The Federal Reserve says it will keep interest rates near zero until
unemployment reaches 6.5%, but some economists say the central bank may
have to consider changing its policy sooner than it thinks.
The Fed's economic forecast suggests that the U.S. jobless
rate won't hit its new target until mid-2015, which most economists
think is close to the mark.
That's 30 months out. The unemployment
rate now is 7.7%, so the Fed's target rate is 1.2 percentage points
away. That's how much the rate has fallen in 14 months, from September
2011, when it was 9%.
If the unemployment rate takes 30 months to
reach 6.5%, that would be more than twice as long as it's taken for the
rate to fall by the same amount, points out Dean Maki, U.S. economist
If the Fed's economic forecast proves right, it will
be because many of the 4 million-plus people who have left the labor
force since 2007 begin looking for work again, says Maki.
If they don't find jobs right away, they would swell the ranks of the unemployed and raise the unemployment rate.
doesn't see that happening. He has written that many or even most of
those who have left the labor force are aging Baby Boomers who have
actually retired and have left for good. If they stay retired,
unemployment will reach 7.1% by late 2013 and could hit the Fed's target
by early 2014, he says.
In the same camp is economist Joel
Naroff, who predicts an improving economy will cut unemployment and
force the Fed to end its efforts to lower interest rates through bond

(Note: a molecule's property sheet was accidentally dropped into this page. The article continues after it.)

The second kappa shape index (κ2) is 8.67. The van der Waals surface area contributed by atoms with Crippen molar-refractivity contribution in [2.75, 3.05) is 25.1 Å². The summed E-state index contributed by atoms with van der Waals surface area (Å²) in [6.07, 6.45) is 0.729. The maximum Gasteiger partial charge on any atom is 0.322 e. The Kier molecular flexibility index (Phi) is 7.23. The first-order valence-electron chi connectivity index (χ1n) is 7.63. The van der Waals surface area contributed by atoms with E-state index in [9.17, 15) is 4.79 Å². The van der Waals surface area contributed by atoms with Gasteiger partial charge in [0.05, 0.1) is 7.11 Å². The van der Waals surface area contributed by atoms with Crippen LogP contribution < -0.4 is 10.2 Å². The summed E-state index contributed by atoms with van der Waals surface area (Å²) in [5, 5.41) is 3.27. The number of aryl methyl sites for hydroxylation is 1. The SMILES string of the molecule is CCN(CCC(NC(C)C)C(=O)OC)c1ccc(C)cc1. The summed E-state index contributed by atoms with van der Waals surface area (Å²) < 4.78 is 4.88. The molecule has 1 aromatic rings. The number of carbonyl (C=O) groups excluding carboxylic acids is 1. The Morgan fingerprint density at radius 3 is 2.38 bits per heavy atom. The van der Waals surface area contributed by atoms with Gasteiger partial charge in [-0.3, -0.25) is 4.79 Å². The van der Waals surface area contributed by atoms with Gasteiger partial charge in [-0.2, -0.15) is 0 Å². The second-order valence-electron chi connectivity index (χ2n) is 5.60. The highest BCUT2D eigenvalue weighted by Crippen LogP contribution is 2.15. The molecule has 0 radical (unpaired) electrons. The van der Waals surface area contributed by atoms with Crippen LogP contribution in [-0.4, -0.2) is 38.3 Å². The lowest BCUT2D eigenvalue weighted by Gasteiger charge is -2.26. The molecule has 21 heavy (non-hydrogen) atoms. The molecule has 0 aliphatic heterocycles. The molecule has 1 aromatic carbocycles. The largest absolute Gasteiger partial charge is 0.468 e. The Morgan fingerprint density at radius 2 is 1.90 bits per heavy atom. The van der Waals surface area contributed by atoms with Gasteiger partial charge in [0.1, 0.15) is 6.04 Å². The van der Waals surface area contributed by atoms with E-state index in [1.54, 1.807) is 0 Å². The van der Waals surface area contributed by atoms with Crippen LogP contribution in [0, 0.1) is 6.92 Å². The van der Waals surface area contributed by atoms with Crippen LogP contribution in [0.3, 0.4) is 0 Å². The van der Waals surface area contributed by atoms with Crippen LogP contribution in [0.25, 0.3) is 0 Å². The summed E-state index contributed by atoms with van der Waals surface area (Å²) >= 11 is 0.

buying much sooner than people expect.
forecast is correct, we should see the Fed's bond-purchase program end
by the end of next year and rate hikes start sometime during the first
half of 2014,'' Naroff says.
Economists have been debating what happened to the people who dropped out of the labor force for more than three years.
year, Maki and Naroff forecasted unemployment would fall below 8% by
November, a much more optimistic and accurate outlook than the Fed's
forecast last January that November joblessness would be between 8.1%
Looking forward, other economists share the Fed's outlook.
Global Insight chief U.S. economist Nigel Gault and Moody's Analytics
chief economist Mark Zandi, say more workers will once again go back
into the job market. Unemployment will drop more slowly, even though
job growth will improve by late next year, as discouraged workers begin
looking again, Zandi said.
Whether the Fed would change its interest rate policy if unemployment improves more rapidly is hard to predict.
Fed didn't commit to raising rates if joblessness hits 6.5%, said Rick
Rieder, chief investment officer for fundamental fixed income at
BlackRock, the world's biggest asset management firm. It can keep
interest rates low if it decides the job-market improvement is shallow,
which it might if the rate gets to 6.5% without many workers heading
back into the job market.
The central bank could
also justify continuing its low rates policy, even if joblessness hits
its target sooner than expected, if wage growth stays weak, Gault said.
"The Fed said (6.5%) is a necessary but not sufficient condition for tightening," Maki said.
But the bank's move away from telling markets it expects to keep rates
extremely low for another two-plus years "gives them flexibility in